Rory McIlroy's swing is one of the most impressive the PGA Tour has ever seen, and to emulate his motion perfectly you'd need an incredible amount of flexibility, athleticism, and balance.
However, as unlikely as it seems, there are a number of things Rory does that you can use to improve your own technique. If you crave more power and distance, copy the way he stores energy and "cracks the whip" as he delivers the clubhead through the impact zone. If you're in need of better balance, then swinging in the proper sequence like he does will make a positive difference almost immediately. And if you're a slicer, mimicking Rory's closed shoulders/open hips position in the downswing, as well as his full release, will work wonders.
Take a close look at McIlroy's various positions and techniques with an eye toward improving your weaknesses, and be sure to try the drills I've provided. With just a little bit of work, you can get your game an inch closer to that of the best player in the world.
1. GET RELAXED AT ADDRESS AND STRENGTHEN GRIP
Rory's setup position has several noteworthy characteristics, but the number-one thing to copy is his relaxed and tension-free stance. Tightening your arms, shoulders and hands at address makes it very difficult to swing in sequence and generate maximum clubhead speed. Feel relaxed — not tight — before and during your swing. The second thing to take from Rory's address is his relatively strong left-hand grip position. Check the photo below — the logo on his glove is clearly visible, meaning his left hand is rotated clockwise on the handle. This is critical for players like Rory who prefer to draw the ball from right to left with the driver. It's also a good technique for those who struggle with slicing. If this is you, I suggest erring on the side of too strong with your left hand, rather than too weak.
2. DON'T FEAR THE CUP
Although modern teaching standards call for a flat left wrist at the top, Rory actually cups his wrist a bit, which allows him to maintain a square clubface despite his strong left-hand grip. He also exhibits a full wrist hinge, evidenced by the fact that the shaft is near parallel to the ground (photo, above). This is impossible to do if you tense up at address. The secret is to make as full an upper body turn as possible while keeping your arms, wrists and hands loose and free to hinge the club up. Moreover, allowing your left wrist to cup instead of forcing it perfectly flat makes it easier to keep your left arm relaxed and to hinge your wrists to their maximum capacity. A flat left wrist sounds nice, but it can potentially lead to undue tension in your lead arm.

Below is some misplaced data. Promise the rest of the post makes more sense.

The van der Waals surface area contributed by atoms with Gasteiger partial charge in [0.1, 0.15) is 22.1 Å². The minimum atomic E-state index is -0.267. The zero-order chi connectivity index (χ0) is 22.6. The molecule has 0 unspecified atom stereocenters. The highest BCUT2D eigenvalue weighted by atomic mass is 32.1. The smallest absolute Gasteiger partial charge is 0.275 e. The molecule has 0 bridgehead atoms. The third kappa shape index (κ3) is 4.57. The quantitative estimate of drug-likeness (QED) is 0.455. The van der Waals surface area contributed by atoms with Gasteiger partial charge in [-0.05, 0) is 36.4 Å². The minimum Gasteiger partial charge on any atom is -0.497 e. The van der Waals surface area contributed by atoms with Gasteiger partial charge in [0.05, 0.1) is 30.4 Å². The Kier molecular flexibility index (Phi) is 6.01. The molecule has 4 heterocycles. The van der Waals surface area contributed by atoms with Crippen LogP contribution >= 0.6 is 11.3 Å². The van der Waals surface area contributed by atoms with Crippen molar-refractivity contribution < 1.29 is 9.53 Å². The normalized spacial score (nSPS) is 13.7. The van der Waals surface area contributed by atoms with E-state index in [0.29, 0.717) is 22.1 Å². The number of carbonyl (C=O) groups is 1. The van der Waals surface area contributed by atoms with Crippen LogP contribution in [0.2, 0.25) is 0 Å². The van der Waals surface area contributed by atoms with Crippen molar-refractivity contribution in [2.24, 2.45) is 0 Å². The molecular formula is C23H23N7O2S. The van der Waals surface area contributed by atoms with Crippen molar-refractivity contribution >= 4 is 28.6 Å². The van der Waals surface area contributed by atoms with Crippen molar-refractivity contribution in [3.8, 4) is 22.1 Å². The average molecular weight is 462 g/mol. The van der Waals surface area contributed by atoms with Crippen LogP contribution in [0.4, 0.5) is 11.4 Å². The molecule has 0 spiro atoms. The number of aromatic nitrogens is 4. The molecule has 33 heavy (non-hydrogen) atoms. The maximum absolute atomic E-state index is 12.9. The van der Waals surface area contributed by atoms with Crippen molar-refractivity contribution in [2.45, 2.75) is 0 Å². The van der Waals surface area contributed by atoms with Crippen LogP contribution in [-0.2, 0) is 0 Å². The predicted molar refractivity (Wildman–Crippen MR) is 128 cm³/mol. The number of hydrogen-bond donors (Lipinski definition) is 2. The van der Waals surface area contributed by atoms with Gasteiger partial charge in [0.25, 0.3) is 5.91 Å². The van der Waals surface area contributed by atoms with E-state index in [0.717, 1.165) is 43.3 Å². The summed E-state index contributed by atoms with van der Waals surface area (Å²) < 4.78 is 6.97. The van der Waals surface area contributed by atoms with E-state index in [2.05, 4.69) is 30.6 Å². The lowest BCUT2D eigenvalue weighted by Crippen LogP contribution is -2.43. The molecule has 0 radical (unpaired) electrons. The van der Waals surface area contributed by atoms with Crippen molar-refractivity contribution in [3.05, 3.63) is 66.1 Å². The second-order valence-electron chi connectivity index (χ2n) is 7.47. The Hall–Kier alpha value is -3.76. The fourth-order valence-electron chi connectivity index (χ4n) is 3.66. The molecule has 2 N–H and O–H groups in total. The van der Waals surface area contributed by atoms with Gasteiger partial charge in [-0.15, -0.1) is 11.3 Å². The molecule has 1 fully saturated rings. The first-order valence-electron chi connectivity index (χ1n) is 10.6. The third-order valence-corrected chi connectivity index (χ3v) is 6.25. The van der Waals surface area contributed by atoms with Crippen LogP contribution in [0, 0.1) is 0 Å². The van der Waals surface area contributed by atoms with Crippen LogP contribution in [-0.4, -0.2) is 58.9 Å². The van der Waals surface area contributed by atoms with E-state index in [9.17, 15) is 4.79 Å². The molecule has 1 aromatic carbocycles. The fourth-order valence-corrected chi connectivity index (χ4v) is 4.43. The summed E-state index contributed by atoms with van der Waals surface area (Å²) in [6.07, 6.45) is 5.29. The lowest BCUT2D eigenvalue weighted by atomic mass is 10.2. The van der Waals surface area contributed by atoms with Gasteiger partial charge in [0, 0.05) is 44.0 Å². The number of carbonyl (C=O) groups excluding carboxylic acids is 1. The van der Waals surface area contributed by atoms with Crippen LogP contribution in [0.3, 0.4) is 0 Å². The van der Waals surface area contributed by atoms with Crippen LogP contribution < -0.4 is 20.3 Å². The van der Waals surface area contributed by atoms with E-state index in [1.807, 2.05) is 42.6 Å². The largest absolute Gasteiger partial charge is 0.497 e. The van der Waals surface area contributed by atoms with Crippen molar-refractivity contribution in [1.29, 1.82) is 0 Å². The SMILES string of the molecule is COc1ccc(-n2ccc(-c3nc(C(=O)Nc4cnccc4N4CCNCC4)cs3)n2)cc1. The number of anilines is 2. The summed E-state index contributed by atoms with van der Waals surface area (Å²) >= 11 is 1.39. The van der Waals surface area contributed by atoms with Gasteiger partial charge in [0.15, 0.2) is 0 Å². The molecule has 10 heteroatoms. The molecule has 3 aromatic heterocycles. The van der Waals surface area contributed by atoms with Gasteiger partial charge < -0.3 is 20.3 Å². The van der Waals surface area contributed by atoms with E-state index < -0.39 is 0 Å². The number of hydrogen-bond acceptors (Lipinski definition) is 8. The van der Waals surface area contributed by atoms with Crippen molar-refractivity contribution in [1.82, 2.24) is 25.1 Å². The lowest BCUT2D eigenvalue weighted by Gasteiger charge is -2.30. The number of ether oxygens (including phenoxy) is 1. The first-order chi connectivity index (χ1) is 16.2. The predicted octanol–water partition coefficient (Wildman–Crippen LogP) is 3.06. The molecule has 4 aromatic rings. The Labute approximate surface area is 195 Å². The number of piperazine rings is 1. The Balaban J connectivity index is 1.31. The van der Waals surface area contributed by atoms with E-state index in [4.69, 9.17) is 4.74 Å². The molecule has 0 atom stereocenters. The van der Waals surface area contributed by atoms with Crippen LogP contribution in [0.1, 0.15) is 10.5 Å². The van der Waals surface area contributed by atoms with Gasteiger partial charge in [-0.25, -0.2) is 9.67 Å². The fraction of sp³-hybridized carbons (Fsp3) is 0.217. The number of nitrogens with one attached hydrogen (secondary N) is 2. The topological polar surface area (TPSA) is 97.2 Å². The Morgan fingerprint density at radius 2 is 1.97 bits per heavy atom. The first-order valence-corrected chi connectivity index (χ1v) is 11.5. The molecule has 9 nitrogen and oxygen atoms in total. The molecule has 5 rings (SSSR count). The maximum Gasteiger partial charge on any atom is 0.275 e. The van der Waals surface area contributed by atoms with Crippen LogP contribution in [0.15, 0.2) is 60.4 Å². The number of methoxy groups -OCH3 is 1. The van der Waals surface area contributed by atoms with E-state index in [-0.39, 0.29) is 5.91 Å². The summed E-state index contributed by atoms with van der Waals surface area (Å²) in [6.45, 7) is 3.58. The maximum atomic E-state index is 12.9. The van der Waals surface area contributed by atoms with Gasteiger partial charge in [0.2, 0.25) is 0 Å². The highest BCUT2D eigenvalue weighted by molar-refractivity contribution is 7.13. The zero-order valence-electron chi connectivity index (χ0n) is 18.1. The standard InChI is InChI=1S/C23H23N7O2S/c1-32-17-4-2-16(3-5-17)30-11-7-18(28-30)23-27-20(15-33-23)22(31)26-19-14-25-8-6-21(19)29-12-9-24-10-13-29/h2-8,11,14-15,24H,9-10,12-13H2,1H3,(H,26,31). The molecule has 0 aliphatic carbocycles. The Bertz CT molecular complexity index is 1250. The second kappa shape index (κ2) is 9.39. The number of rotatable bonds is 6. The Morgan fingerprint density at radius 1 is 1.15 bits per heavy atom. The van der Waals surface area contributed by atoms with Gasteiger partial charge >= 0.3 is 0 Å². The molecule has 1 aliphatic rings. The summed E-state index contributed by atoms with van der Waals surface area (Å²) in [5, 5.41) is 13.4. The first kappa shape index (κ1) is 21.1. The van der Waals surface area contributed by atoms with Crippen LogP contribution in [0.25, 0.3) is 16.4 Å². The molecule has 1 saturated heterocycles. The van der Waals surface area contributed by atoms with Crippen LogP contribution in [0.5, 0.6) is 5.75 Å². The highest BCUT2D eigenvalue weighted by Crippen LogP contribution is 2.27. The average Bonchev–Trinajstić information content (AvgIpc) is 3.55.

3. CRACK THE WHIP
Did you know that the first man-made object to break the sound barrier was a bullwhip? Yes, that sound you hear when a whip is cracked is caused by the incredible speed of the whip's end as it unleashes all of its built-up energy. This phenomenon is very similar to the way an extremely powerful player like McIlroy unleashes the power of his swing into the ball. If you've noticed, Rory isn't a huge guy, but he winds up his body on the way back and then swings in sequence on the way down with his hips rotating at full blast, and then — just like the handle of a bullwhip — stopping for a split second just before impact. This move unloads all of the power he has built up in his arms and hands to the clubhead and, ultimately, the ball.
HOW TO CRACK IT: Throw the Ball Drill
To ingrain the feeling of cracking the whip like Rory, put your club down and hold a ball in the fingers of your right hand. Set up just as you would to hit a shot (with a ball on the ground in front of you), take your right hand to the top as you would in your normal swing, but instead of hitting the ball with a club, simply try to throw the ball in your hand directly at the ball on the ground. After a few tries, you'll notice that you have to hold the ball loosely in order to hit the ball on the ground without releasing it too soon. Repeat this move until you can do it consistently, then pick up a club and feel like you're throwing the clubhead at the ball with the same feel as in the drill.
4. MAINTAIN BALANCE FROM START TO FINISH